Uses still allowed:


Annex 3 - list of designated national authorities




62 (21) 7805652



Direktorat Bina Perlindungan Tanaman Pesticide Committee,


62 (21)

Jln. AUP. Pasar Minggu


12520 Jakarta




021 583918

Bapedal Offices , Ms. Masnellyarti Hilman


021 5703365

Arthaloka Building, 11th Floor, Jl. Jend Sudirman No. 2


6221 583918

Jakarta Pusat





(965) 2427161

Public Authority for Agriculture Affairs & Fish Resources Plant Wealth Department,




13075 Kuwait P.O. Box 21422




(965) 2452790

The Secretary General


Environment Protection Council,


(965) 2421993



46408 EP CNCL KT

13104 Kuwait P. 0. Box 24395









Ministry of Agriculture, Forests, Fisheries and Meteorology ,

Apia P.O. Box 1874





94 (08) 88135

Registrar of Pesticides


94 (08) 88206

Pesticides Registration Office,




Peradeniya P.O. BOX 49

Annex 4 - references

The information on methamidophos given in this DGD is mainly based on documents published by WHO, FAO and the International Programme on Chemical Safety (IPCS). If important information from other sources has been used, these references are noted in the text. The following list also includes other publications containing useful information.

Shuyang Chen, Peipei Yao, 1996. Heavy OP poisoning toll in China. Pesticide News 32, June 1996, published by The Pesticides Trust

Asian Development Bank, 1987. Handbook on the use of pesticides in the Asia-Pacific region. ADB, Manila.

Chan, TYK and Critchley, JAJH, 1994. The Spectrum of Poisonings in Hong Kong: An Overview. Vet Human Toxicol 36 (2) 135-136 April 1994.

CIRAD, 1990. Agricultural Requisites Scheme for Asia and the Pacific & International Cooperation Centre of Agricultural Research for Development. The ARSAP/CIRAD regional agro-pesticide index Asia.

Codex Alimentarius Commission 1987. Codex Alimentarius. Guide to Codex Recommendations Concerning Pesticide Residues, part 2. Maximum Limits for Pesticide Residues, 3rd prelim, issue, Rome.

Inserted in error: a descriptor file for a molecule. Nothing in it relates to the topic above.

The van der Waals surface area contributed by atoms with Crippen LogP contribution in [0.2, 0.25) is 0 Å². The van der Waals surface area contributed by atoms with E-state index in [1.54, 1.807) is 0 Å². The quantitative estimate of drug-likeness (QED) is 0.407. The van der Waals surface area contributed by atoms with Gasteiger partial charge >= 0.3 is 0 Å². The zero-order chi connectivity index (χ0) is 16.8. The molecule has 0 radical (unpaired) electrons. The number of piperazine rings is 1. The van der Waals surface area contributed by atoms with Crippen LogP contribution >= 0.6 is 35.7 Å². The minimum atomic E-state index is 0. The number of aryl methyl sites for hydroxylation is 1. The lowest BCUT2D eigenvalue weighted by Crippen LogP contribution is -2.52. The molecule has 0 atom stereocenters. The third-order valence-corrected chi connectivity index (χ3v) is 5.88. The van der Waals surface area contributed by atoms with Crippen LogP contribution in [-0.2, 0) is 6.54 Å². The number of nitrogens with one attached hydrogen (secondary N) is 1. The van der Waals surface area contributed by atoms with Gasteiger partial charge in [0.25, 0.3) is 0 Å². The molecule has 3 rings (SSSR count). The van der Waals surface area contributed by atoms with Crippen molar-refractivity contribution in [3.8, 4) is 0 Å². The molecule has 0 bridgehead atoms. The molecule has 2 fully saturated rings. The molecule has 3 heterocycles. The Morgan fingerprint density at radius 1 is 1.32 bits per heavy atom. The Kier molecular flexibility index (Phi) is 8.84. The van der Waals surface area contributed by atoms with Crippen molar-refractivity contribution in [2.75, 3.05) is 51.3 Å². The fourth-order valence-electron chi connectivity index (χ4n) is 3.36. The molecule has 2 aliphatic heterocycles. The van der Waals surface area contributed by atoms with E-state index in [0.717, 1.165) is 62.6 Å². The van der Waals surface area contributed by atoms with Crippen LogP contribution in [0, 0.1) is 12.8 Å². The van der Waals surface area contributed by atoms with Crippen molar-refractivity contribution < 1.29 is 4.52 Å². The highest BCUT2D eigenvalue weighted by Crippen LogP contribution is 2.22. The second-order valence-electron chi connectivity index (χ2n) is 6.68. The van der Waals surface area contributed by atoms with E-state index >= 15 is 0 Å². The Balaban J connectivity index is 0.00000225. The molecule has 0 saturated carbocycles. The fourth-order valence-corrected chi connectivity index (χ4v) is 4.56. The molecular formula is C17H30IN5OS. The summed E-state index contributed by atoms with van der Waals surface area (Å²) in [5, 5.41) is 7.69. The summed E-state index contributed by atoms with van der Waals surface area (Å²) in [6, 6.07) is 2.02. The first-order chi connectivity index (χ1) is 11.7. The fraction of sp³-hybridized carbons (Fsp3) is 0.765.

FAO - Regional Office for Asia and the Pacific (RAPA), 1989. Pesticide Use by Vegetable Farmers: Case Study in a Multiple Cropping System in Sri Lanka. Quarterly Newsletters, Asia and Pacific Plant Protection

FAO, 1995. Revised guidelines on good labelling practices for pesticides. Food and Agriculture Organization, Rome.

FAO, 1996. Technical guidelines on disposal of bulk quantities of obsolete pesticides in developing countries. Food and Agriculture Organization, Rome.

FAO, 1996. Pesticide storage and stock control manual. Food and Agriculture Organization, Rome.

FAO, 1990. Guidelines for personal protection when working with pesticides in tropical countries. Food and Agriculture Organization, Rome.

FAO/WHO, 1993. Pesticide Residues in Food - Evaluations. Methamidophos. Joint Meeting on Pesticide Residues (JMPR);

Farm Chemicals Handbook 1994. Meister Publishing, Willoughby, Ohio, USA.

Hayes, W.J. and E.R. Laws (ed.), 1991. Handbook of Pesticide Toxicology. Academic Press, Inc, New York,

Hayes, W.J. and E.R. Laws (ed.), 1990. Handbook of Pesticide Toxicology, Vol. 3, Classes of Pesticides. Academic Press, Inc., NY.

IPCS, 1993. Health and Safety Guide No. 79: Methamidophos. International Programme on Chemical Safety, IPCS/ World Health Organization, Geneva.

IPCS, 1986. Environmental health criteria No. 63: Organophosphorous insecticides: a general introduction. International Programme on Chemical Safety, IPCS/ World Health Organization, Geneva.

Natural Resources Defense Council (NRDC) 1989. Intolerable Risk: Pesticides in Our Children's Food. 27 February 1989

Pesticide Trust, 1989. The FAO Code: missing ingredients. Pesticides Trust, London N1 2UN, United Kingdom.

Schulze-Rosario and Loosli, R., 1994. Reviews of Environmental Contamination and Toxicology. Vol. 139.

Tigges, Bernhard 1994. Studies on the effect of the organophosphate methamidophos in mice: Effects of long-term low-level exposition on muscarinic receptors and cholinesterase in vivo and on muscarinic receptors and membrane characteristics in vitro. 121 S, Berlin, Freie Univ., Diss., 1994

Tomlin, Clive 1994. The Pesticide Manual: A World Compendium. (10th ed.), British Crop Protection Council, Surrey, (United Kingdom)

US-EPA, 1996. Memorandum: Review of Poison Control Center Data Call in. Internal Communication.

WHO, 1996. Recommended classification of pesticides by hazard and guidelines to classification 1996-1997. WHO/PCS/96.3. World Health Organization, IPCS, Geneva.